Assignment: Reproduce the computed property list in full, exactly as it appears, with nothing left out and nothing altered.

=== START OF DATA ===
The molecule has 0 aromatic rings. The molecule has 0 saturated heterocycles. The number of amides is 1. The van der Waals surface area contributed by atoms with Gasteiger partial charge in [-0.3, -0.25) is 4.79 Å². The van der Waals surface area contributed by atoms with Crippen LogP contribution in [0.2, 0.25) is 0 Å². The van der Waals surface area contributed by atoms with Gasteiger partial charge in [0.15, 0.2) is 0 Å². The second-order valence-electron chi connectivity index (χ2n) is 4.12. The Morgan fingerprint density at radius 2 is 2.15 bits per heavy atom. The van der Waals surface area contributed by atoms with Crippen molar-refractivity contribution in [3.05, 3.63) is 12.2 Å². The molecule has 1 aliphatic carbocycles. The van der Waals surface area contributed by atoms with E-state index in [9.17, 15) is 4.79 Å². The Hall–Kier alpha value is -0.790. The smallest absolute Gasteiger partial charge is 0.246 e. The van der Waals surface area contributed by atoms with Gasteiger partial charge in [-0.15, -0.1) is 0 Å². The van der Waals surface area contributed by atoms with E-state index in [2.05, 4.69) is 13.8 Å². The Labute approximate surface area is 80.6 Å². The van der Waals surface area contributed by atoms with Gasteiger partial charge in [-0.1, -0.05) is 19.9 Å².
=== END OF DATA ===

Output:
The molecule has 0 aromatic rings. The molecule has 0 saturated heterocycles. The number of amides is 1. The van der Waals surface area contributed by atoms with Gasteiger partial charge in [-0.3, -0.25) is 4.79 Å². The van der Waals surface area contributed by atoms with Crippen LogP contribution in [0.2, 0.25) is 0 Å². The van der Waals surface area contributed by atoms with Gasteiger partial charge in [0.15, 0.2) is 0 Å². The second-order valence-electron chi connectivity index (χ2n) is 4.12. The Morgan fingerprint density at radius 2 is 2.15 bits per heavy atom. The van der Waals surface area contributed by atoms with Crippen molar-refractivity contribution in [3.05, 3.63) is 12.2 Å². The molecule has 1 aliphatic carbocycles. The van der Waals surface area contributed by atoms with E-state index in [9.17, 15) is 4.79 Å². The Hall–Kier alpha value is -0.790. The smallest absolute Gasteiger partial charge is 0.246 e. The van der Waals surface area contributed by atoms with Gasteiger partial charge in [-0.15, -0.1) is 0 Å². The van der Waals surface area contributed by atoms with E-state index in [2.05, 4.69) is 13.8 Å². The Labute approximate surface area is 80.6 Å². The van der Waals surface area contributed by atoms with Gasteiger partial charge in [-0.1, -0.05) is 19.9 Å².